Finding the hummingbird’s nest is hard. It’s usually camouflaged high on a tree, so you can easily miss them. However, if you find a hummingbird nest, it will likely look like a tree knot. You can find out if the nest is still in use by observing it. If you see the mom coming to it, eggs could still be inside.
Should I Remove Hummingbird Nest?
In the US, touching or removing an active hummingbird nest is illegal. If you happen to find one, the only thing you should do is observe it from a distance. This will reduce the nest disturbances and help the mom feel safe.
Once the babies hatch, the mom will likely destroy the nest. Still, if the nest is attached to something you need, you can remove it only after you’re entirely sure that no bird will return to it.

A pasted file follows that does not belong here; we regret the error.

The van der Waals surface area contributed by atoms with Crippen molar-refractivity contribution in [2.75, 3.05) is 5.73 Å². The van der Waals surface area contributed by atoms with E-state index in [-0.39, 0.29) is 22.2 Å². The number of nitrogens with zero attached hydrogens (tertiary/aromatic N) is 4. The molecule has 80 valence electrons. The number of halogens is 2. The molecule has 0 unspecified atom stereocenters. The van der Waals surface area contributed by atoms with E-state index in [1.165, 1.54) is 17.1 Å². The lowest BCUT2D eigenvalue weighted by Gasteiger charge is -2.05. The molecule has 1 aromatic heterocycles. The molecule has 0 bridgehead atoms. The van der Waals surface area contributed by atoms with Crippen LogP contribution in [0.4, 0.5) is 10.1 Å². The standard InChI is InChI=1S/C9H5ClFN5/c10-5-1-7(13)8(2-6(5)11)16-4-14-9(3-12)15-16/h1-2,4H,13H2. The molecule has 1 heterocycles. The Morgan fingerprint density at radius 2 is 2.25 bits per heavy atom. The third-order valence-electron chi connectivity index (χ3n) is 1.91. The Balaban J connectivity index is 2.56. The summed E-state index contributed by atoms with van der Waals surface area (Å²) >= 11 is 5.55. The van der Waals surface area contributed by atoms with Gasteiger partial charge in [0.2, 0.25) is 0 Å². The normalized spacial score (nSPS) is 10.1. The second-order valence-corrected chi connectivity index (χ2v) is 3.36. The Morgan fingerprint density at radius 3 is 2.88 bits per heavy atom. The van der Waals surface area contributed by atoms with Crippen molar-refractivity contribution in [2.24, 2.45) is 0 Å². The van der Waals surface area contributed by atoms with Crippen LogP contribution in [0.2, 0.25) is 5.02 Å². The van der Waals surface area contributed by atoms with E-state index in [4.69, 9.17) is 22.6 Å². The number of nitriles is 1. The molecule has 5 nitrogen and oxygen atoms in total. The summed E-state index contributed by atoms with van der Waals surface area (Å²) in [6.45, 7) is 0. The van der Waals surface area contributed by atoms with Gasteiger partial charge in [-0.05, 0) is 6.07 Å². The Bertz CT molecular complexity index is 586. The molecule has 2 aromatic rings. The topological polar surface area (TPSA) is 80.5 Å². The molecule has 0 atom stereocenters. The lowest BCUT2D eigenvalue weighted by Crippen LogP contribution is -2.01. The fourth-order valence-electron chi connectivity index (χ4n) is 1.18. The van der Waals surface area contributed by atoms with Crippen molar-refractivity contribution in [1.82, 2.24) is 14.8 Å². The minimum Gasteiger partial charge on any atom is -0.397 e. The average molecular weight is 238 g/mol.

Is It Okay for a Hummingbird to Build a Nest in My House?
Hummingbirds prefer building nests close to people. This is because people help keep other predators away. However, they’ll hardly build a nest inside the house.
Instead, they may go for potted plants or statues in your yard, and that’s okay for as long as you want them around. If not, remove the feeders and fountains, and you’ll reduce the chance of them returning next year.
What Is the Nest Made Of?
The nest construction can be made of many different nesting materials, including
- spider silk
- spider webs
- plant fibers
- feathers, fuzz, or fur
The Appearance of the Nest
The female hummer will use her beak to weave these materials together and create a dense cup decorated with moss for camouflage. The edge of the nest is bent slightly inwards to protect the hummingbird eggs from falling out.
The nest size is relative to the species, but they’re usually the size of a large walnut or a golf ball. Since spider silk is incorporated into the cup, the nest will expand as the hummingbird chicks grow.